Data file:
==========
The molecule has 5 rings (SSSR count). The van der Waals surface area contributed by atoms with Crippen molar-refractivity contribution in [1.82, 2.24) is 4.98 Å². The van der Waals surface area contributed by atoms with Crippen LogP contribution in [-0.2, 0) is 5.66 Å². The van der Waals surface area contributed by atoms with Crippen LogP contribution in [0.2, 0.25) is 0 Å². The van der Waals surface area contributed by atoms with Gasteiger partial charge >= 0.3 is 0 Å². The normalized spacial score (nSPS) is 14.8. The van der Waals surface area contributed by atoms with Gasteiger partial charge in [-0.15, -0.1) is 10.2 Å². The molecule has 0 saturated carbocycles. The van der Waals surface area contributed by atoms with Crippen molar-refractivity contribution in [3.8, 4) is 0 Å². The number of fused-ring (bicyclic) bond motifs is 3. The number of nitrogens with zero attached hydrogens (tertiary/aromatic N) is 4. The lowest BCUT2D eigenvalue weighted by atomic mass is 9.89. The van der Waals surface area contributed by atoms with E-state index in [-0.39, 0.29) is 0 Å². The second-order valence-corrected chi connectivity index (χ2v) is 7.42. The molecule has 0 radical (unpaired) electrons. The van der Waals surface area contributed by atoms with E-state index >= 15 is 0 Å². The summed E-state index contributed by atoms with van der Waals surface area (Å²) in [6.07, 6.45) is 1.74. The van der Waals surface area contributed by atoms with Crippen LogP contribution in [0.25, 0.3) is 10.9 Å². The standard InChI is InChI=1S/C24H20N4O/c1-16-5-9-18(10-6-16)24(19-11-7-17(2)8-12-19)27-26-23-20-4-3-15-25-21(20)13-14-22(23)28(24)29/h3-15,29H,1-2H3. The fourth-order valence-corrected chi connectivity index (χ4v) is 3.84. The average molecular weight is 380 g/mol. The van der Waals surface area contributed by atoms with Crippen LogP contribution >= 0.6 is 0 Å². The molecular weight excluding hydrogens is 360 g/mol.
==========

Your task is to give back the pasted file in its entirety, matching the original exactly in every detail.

The molecule has 5 rings (SSSR count). The van der Waals surface area contributed by atoms with Crippen molar-refractivity contribution in [1.82, 2.24) is 4.98 Å². The van der Waals surface area contributed by atoms with Crippen LogP contribution in [-0.2, 0) is 5.66 Å². The van der Waals surface area contributed by atoms with Crippen LogP contribution in [0.2, 0.25) is 0 Å². The van der Waals surface area contributed by atoms with Gasteiger partial charge >= 0.3 is 0 Å². The normalized spacial score (nSPS) is 14.8. The van der Waals surface area contributed by atoms with Gasteiger partial charge in [-0.15, -0.1) is 10.2 Å². The molecule has 0 saturated carbocycles. The van der Waals surface area contributed by atoms with Crippen molar-refractivity contribution in [3.8, 4) is 0 Å². The number of fused-ring (bicyclic) bond motifs is 3. The number of nitrogens with zero attached hydrogens (tertiary/aromatic N) is 4. The lowest BCUT2D eigenvalue weighted by atomic mass is 9.89. The van der Waals surface area contributed by atoms with E-state index in [-0.39, 0.29) is 0 Å². The second-order valence-corrected chi connectivity index (χ2v) is 7.42. The molecule has 0 radical (unpaired) electrons. The van der Waals surface area contributed by atoms with E-state index >= 15 is 0 Å². The summed E-state index contributed by atoms with van der Waals surface area (Å²) in [6.07, 6.45) is 1.74. The van der Waals surface area contributed by atoms with Crippen LogP contribution in [0.25, 0.3) is 10.9 Å². The standard InChI is InChI=1S/C24H20N4O/c1-16-5-9-18(10-6-16)24(19-11-7-17(2)8-12-19)27-26-23-20-4-3-15-25-21(20)13-14-22(23)28(24)29/h3-15,29H,1-2H3. The fourth-order valence-corrected chi connectivity index (χ4v) is 3.84. The average molecular weight is 380 g/mol. The van der Waals surface area contributed by atoms with Crippen LogP contribution >= 0.6 is 0 Å². The molecular weight excluding hydrogens is 360 g/mol.